An initial 1,404 tissue samples were taken from ground beetles and mosquitoes from both field material and vouchered material held in collections. Initial amplification success was 83% from material collected on average 7.6 years (median  = 1 year) prior to the sequencing attempt. From these, 738 barcode compliant reference sequences were recovered and entered into ‘NEONT’. Another 630 records, entered in the project ‘NEONZ’, could become reference records with additional information, save for 8 specimens that are neither ground beetles nor mosquitoes.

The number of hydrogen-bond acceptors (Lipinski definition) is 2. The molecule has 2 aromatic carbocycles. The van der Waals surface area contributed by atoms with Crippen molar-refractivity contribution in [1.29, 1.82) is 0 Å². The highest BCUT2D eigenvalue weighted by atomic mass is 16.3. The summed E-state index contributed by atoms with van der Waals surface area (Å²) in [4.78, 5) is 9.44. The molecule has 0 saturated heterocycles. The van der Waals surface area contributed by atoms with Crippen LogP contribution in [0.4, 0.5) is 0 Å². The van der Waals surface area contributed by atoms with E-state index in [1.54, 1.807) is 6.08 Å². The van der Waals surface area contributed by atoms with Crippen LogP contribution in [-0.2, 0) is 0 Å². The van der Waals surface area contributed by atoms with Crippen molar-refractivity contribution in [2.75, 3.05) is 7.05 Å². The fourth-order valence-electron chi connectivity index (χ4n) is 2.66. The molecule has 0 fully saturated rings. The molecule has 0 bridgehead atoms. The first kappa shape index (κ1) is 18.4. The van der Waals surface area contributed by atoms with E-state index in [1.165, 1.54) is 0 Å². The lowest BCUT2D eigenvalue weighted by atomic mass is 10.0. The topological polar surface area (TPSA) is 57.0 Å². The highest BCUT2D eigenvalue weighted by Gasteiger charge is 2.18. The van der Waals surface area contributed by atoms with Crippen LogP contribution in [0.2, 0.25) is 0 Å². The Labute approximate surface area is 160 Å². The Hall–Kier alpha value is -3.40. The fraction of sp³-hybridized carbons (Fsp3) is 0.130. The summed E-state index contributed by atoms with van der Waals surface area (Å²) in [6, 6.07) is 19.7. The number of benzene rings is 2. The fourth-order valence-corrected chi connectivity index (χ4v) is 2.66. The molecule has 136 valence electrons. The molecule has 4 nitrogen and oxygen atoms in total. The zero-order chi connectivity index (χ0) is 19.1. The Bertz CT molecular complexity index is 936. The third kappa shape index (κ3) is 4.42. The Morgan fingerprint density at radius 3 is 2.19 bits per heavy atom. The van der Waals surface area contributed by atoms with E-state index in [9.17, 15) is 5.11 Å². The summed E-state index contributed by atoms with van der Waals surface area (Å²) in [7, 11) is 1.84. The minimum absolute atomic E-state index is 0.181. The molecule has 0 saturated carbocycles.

For the barcode compliant ground beetle sequences in ‘NEONT’, there were 433 specimens from 140 species, 47 genera and 6 subfamilies. The intraspecific distances calculated using Kimura 2 Parameter model (from the BOLD analysis tools) were a maximum of 2.34% and minimum 0%. The distances to the next nearest neighbors were a maximum of 15.99% and minimum 0%. There were 87 singletons and 29 species with five or more sequences. Twenty of these species exhibited below 1% maximum intraspecific distance, and 8 of these species exhibited between 1 and 2% maximum intraspecific distance. The remaining species, Amara alpina, exhibited a maximum intraspecific distance of 2.02%. Regarding the relationship of the ages of the ground beetle specimens to sequencing success, 66% of the compliant beetle specimens collected fewer than 2 years previous were successful (378/572 submitted), specimens between 2 and 25 years were 24% successful (49/203) and specimens greater than 25 years old were 11% successful (6/62, 2 specimens had no collection date but were assumed to be in this category). At the time of this writing (November 2011), NEON had contributed 4% of the total North American ground beetle records to BOLD.